The season pushes toward its finish, including a climactic race scene delivered with suspense and a dazzling plot twist, as Joseph finds support from his rascal of a grandfather, who provides some warm humor, and from teammates who are faster — and slower. Joseph realizes that he is needed — as a runner, and more important, as a friend to Heather, who faces her own uncertainties at home. As the season ends, readers may well believe that for Joseph, the personal best is just beginning.

The narrator and title character of Jason Reynolds’s excellent novel “Patina,” the second in his series about the Defenders track team that began with the National Book Award finalist “Ghost,” projects none of the fears Joseph carries. Patina doesn’t try to outrun her worries as much as she suppresses them through a fierce will. She’s determined to show strength for everyone else in her life — her younger sister, Maddy, who adores her; her mother, Bev, who has lost both legs to diabetes; (“the sugar” as Patina calls it); and her Aunt Momly and Uncle Tony, who have taken over the daily job of raising her and Maddy.

But there are plenty of challenges that shape her path beyond the racing lanes, including the sudden death of her father in his sleep. Patina Jones “ain’t no junk,” as she describes herself. But she is “the new girl,” having moved from her old neighborhood and Barnaby Middle School to the “bougie” Chester Academy, where she finds an all-girls student body that is more affluent, not only less familiar but often downright strange. She labels some as the YMBCs — You Might Be Cuckoo.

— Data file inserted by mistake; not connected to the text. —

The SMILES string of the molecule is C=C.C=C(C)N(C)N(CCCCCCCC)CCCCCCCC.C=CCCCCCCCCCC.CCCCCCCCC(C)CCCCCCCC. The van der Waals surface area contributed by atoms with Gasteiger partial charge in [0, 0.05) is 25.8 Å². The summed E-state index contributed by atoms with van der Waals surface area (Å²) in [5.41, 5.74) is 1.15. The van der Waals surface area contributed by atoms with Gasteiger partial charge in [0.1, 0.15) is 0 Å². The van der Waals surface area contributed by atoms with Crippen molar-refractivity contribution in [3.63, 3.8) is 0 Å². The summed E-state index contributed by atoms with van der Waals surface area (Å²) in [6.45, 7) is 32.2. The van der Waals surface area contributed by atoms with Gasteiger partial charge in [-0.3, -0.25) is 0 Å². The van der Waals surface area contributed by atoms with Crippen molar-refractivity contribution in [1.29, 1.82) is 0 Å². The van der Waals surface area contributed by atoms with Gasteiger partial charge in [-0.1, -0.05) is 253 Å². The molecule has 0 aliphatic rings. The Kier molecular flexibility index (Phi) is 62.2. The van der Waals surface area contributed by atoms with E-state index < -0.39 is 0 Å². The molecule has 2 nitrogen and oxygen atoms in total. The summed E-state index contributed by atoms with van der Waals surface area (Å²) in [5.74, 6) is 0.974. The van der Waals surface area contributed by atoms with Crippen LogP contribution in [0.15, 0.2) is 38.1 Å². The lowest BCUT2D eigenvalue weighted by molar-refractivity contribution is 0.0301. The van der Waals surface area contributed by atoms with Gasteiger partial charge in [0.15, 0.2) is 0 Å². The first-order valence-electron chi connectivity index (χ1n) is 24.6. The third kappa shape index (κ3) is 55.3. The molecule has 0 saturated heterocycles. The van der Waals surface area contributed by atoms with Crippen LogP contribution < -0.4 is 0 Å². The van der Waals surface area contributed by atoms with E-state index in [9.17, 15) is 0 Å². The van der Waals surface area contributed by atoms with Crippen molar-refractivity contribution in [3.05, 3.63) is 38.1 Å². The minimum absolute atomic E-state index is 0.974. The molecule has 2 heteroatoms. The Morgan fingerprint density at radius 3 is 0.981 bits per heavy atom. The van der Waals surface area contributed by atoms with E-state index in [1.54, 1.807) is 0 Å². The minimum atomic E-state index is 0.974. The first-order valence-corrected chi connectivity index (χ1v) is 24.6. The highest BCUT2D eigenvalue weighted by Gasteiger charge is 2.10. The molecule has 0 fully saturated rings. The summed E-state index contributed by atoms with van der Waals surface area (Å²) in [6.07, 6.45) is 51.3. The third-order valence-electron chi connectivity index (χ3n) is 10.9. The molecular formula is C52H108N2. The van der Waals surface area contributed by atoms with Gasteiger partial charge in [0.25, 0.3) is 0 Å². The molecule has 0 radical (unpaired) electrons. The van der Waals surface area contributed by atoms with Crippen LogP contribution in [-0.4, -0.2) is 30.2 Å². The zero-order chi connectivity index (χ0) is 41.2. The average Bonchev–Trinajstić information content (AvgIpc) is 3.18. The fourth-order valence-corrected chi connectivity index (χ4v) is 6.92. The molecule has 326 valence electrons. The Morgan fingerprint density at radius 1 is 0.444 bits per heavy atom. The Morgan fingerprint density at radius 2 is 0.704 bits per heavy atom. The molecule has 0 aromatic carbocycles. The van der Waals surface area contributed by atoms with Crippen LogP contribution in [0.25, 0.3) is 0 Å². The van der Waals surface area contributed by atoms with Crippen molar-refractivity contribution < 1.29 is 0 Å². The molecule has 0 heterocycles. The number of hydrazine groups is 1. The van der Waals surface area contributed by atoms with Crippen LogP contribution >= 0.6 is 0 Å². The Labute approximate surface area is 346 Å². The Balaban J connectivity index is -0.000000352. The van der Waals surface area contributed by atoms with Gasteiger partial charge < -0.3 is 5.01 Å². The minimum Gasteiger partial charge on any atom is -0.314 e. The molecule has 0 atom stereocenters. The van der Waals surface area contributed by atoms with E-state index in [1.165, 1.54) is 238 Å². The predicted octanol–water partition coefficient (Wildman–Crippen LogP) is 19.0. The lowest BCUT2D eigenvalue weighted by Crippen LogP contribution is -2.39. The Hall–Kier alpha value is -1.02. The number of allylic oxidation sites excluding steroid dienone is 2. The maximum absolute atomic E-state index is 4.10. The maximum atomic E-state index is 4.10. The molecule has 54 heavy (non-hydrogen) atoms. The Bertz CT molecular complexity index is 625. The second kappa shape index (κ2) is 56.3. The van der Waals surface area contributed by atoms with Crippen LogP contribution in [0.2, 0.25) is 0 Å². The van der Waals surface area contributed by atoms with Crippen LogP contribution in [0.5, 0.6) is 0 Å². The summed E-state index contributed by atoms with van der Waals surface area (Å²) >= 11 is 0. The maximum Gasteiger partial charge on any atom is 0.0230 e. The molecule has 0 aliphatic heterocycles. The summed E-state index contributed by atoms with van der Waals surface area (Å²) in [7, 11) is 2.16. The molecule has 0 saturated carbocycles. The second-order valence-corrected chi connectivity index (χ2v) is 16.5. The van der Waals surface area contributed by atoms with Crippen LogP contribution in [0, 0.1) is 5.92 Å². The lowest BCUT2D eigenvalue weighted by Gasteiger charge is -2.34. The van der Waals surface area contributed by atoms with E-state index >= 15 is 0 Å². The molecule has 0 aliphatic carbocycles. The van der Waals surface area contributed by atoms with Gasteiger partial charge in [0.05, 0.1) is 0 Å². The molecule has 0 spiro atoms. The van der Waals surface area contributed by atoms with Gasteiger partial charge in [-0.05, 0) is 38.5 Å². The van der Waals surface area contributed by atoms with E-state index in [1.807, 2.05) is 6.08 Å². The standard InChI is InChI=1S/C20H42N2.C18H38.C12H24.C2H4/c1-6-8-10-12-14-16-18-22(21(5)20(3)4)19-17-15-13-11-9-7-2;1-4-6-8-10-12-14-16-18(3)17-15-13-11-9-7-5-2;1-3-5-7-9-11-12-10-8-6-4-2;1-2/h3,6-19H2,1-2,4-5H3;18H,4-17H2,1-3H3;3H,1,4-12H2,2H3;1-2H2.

Patina finds her refuge in the Defenders, where she is placed on the elite club’s 4 x 800-meters relay squad. This means she will have to rely on something more than her speed and will — she must depend on others for her competitive success, a spot far from her comfort zone. But she has lost enough in her life, all of it beyond her control. Losing any race isn’t part of her plan.

The challenges in the relay come less in the overall pace of the group than in their ability to pass the baton smoothly and efficiently between them. Patina runs the anchor leg, the most pressured position on the team, and must learn to accept the baton from her teammate Krystal, who doesn’t trust Patina, based on much more than their athletic performance. After they drop the baton in practice and bicker with each other, their coach makes both girls hold the baton until they work it out — a tense and effective scene, where the resolution isn’t neat, but real.

Reynolds’s ability to weave story lines in Patina’s life across both particular and universal ground — race and class, acceptance and grief, loyalty and individuality — is seamless and moving. While a host of other notable characters emerge briefly but vividly in this volume of the series, the real prize is Patina’s voice. Powerful without being preachy, her language has a rhythmic pulse filled with humor, wonder and insight, much of it illuminating an inner life beyond a hard exterior. Readers will cheer her on, as much for her sass and wit as for her vulnerability and willingness to grapple with life, even when the race isn’t won. And after spending time with the Defenders, you’re likely to cheer their runners on through the rest of the series’ books slated to follow this one.

Which brings us to the end. Some young readers will find the conclusion to this volume, which includes a compelling, breathless relay race and Patina’s push toward the finish line, to be both a shock and a challenge. The competitor in us may yearn for more on the final page, but there is a lesson there too. The finish line isn’t as clear as we might think.